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MOF&G Cover Winter 2004-2005
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  You are here:  PublicationsMaine Organic Farmer & GardenerWinter 2004/2005English Editorial   
 Twenty Years After Bhopal: Only Organic Farming Minimize

By Jean English, Editor, The Maine Organic Farmer & Gardener

Twenty years ago, on Dec. 3, 1984, the Union Carbide chemical pesticide plant in Bhopal, India, exploded. The world’s worst chemical disaster killed tens of thousands and injured more than half a million. Forty-one tons of toxic methyl isocyanate gas, used to formulate the insecticide Sevin, crept through poor neighborhoods of Bhopal following the explosion; to this day, 150,000 people continue to suffer with coughs, cataracts, gynecological disorders, poor growth and more.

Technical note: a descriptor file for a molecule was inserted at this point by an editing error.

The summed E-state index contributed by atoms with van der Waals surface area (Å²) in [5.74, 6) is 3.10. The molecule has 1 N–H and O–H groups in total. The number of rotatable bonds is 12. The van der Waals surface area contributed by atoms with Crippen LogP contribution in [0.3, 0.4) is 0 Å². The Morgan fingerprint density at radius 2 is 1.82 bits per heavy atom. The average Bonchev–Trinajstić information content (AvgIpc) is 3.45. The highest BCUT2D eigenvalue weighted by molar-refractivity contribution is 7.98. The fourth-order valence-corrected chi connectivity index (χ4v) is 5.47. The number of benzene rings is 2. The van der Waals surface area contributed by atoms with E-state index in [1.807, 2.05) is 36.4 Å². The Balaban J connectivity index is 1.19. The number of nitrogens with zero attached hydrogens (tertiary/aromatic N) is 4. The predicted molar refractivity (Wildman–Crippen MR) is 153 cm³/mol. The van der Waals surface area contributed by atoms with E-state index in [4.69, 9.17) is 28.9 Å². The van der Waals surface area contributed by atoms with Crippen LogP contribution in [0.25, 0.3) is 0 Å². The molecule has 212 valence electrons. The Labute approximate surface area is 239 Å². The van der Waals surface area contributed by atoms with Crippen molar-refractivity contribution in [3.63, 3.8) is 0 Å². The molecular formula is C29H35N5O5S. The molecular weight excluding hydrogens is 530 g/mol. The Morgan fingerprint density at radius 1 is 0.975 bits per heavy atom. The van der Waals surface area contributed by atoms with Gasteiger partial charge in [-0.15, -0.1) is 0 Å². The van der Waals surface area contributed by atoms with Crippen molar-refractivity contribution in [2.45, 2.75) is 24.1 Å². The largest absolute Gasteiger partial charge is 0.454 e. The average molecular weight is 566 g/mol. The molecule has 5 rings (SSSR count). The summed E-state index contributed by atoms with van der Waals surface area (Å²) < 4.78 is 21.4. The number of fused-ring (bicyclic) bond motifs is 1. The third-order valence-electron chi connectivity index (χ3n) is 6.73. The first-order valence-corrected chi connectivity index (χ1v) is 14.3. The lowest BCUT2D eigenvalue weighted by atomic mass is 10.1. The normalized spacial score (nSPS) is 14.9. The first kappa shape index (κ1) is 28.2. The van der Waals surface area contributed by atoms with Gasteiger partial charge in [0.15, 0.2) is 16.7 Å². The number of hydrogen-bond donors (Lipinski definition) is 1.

Dominique LaPierre and Javier Moro wrote a fascinating account of events leading to building the chemical plant; of Carbide personalities involved and their various motives; of lives of individuals and communities around the plant. Five Past Midnight in Bhopal (Warner Books, 2002) is a timely read, as Bhopal survivors try to get Dow Chemical Corp. (which acquired Union Carbide, and its assets and liabilities, in 2001) to take some responsibility for the company’s lethal and otherwise harmful errors. It’s a story of the Not-So-Green Revolution; of peasants forced off the land; of heroes among the peasants and health care workers; of life in India colliding, exploding, with the culture of Carbide; of warnings ignored. You can learn more about the disaster and about the Pesticide Action Network’s efforts to get Dow to address Carbide’s outstanding criminal liabilities at www.bhopal.net. You can also sign a petition to the Indian Ambassador to the United States demanding justice for the victims of Bhopal.